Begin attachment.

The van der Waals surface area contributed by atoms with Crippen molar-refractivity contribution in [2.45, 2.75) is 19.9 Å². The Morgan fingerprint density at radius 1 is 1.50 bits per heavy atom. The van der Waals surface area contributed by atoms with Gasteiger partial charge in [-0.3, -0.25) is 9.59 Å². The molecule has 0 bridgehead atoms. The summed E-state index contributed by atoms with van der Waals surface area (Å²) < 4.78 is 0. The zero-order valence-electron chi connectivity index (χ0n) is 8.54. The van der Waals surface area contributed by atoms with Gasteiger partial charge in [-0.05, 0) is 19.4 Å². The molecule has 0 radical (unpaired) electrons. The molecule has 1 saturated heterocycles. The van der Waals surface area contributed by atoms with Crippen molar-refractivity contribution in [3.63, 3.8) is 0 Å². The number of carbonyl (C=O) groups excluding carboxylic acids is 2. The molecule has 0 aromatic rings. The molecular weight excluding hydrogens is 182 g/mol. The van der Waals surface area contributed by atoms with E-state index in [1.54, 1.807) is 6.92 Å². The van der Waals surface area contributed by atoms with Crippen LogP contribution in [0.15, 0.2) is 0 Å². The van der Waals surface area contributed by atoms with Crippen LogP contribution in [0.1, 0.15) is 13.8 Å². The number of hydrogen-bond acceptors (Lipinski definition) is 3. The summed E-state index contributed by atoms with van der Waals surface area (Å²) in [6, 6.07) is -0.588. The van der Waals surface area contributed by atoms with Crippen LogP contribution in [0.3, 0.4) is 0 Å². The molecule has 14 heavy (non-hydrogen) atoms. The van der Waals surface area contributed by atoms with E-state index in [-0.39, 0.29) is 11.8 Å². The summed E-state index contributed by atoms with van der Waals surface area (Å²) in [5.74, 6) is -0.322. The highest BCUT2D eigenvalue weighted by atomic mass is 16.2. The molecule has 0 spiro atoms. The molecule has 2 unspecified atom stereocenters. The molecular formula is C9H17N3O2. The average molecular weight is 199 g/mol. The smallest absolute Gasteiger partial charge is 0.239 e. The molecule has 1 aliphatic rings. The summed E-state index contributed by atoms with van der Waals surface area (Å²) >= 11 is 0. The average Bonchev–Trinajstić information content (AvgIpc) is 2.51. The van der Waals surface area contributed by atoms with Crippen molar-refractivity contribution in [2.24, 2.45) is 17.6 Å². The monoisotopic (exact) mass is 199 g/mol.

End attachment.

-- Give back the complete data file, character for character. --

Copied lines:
The van der Waals surface area contributed by atoms with Crippen molar-refractivity contribution in [2.45, 2.75) is 19.9 Å². The Morgan fingerprint density at radius 1 is 1.50 bits per heavy atom. The van der Waals surface area contributed by atoms with Gasteiger partial charge in [-0.3, -0.25) is 9.59 Å². The molecule has 0 bridgehead atoms. The summed E-state index contributed by atoms with van der Waals surface area (Å²) < 4.78 is 0. The zero-order valence-electron chi connectivity index (χ0n) is 8.54. The van der Waals surface area contributed by atoms with Gasteiger partial charge in [-0.05, 0) is 19.4 Å². The molecule has 0 radical (unpaired) electrons. The molecule has 1 saturated heterocycles. The van der Waals surface area contributed by atoms with Crippen molar-refractivity contribution in [3.63, 3.8) is 0 Å². The number of carbonyl (C=O) groups excluding carboxylic acids is 2. The molecule has 0 aromatic rings. The molecular weight excluding hydrogens is 182 g/mol. The van der Waals surface area contributed by atoms with E-state index in [1.54, 1.807) is 6.92 Å². The van der Waals surface area contributed by atoms with Crippen LogP contribution in [0.15, 0.2) is 0 Å². The van der Waals surface area contributed by atoms with Crippen LogP contribution in [0.1, 0.15) is 13.8 Å². The number of hydrogen-bond acceptors (Lipinski definition) is 3. The summed E-state index contributed by atoms with van der Waals surface area (Å²) in [6, 6.07) is -0.588. The van der Waals surface area contributed by atoms with Crippen LogP contribution in [0.3, 0.4) is 0 Å². The molecule has 14 heavy (non-hydrogen) atoms. The van der Waals surface area contributed by atoms with E-state index in [-0.39, 0.29) is 11.8 Å². The summed E-state index contributed by atoms with van der Waals surface area (Å²) in [5.74, 6) is -0.322. The highest BCUT2D eigenvalue weighted by atomic mass is 16.2. The molecule has 0 spiro atoms. The molecule has 2 unspecified atom stereocenters. The molecular formula is C9H17N3O2. The average molecular weight is 199 g/mol. The smallest absolute Gasteiger partial charge is 0.239 e. The molecule has 1 aliphatic rings. The summed E-state index contributed by atoms with van der Waals surface area (Å²) >= 11 is 0. The average Bonchev–Trinajstić information content (AvgIpc) is 2.51. The van der Waals surface area contributed by atoms with Crippen molar-refractivity contribution in [2.24, 2.45) is 17.6 Å². The monoisotopic (exact) mass is 199 g/mol.